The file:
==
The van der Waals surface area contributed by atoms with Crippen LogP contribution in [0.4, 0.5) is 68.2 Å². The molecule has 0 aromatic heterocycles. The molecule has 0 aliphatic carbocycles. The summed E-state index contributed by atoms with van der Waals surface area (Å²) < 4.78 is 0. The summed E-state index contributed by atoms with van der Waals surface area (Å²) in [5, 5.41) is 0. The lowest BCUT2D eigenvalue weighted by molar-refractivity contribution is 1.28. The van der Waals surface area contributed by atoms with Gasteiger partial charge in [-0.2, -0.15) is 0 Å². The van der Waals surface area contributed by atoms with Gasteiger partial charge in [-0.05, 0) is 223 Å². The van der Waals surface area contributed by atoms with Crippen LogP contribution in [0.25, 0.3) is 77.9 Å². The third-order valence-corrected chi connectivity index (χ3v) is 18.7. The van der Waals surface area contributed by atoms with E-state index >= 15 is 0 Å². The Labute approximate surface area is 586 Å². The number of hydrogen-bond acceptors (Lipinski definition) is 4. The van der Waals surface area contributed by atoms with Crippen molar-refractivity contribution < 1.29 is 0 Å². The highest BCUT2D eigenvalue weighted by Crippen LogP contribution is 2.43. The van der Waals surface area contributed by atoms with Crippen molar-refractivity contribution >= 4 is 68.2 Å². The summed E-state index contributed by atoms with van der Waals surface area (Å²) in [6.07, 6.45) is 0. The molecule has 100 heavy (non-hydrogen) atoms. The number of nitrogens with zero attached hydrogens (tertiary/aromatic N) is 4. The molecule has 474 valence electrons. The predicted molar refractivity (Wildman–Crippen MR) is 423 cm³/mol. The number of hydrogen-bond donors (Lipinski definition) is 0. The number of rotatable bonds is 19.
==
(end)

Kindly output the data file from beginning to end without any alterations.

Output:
The van der Waals surface area contributed by atoms with Crippen LogP contribution in [0.4, 0.5) is 68.2 Å². The molecule has 0 aromatic heterocycles. The molecule has 0 aliphatic carbocycles. The summed E-state index contributed by atoms with van der Waals surface area (Å²) < 4.78 is 0. The summed E-state index contributed by atoms with van der Waals surface area (Å²) in [5, 5.41) is 0. The lowest BCUT2D eigenvalue weighted by molar-refractivity contribution is 1.28. The van der Waals surface area contributed by atoms with Gasteiger partial charge in [-0.2, -0.15) is 0 Å². The van der Waals surface area contributed by atoms with Gasteiger partial charge in [-0.05, 0) is 223 Å². The van der Waals surface area contributed by atoms with Crippen LogP contribution in [0.25, 0.3) is 77.9 Å². The third-order valence-corrected chi connectivity index (χ3v) is 18.7. The van der Waals surface area contributed by atoms with E-state index >= 15 is 0 Å². The Labute approximate surface area is 586 Å². The number of hydrogen-bond acceptors (Lipinski definition) is 4. The van der Waals surface area contributed by atoms with Crippen molar-refractivity contribution < 1.29 is 0 Å². The highest BCUT2D eigenvalue weighted by Crippen LogP contribution is 2.43. The van der Waals surface area contributed by atoms with Crippen molar-refractivity contribution >= 4 is 68.2 Å². The summed E-state index contributed by atoms with van der Waals surface area (Å²) in [6.07, 6.45) is 0. The molecule has 100 heavy (non-hydrogen) atoms. The number of nitrogens with zero attached hydrogens (tertiary/aromatic N) is 4. The molecule has 474 valence electrons. The predicted molar refractivity (Wildman–Crippen MR) is 423 cm³/mol. The number of hydrogen-bond donors (Lipinski definition) is 0. The number of rotatable bonds is 19.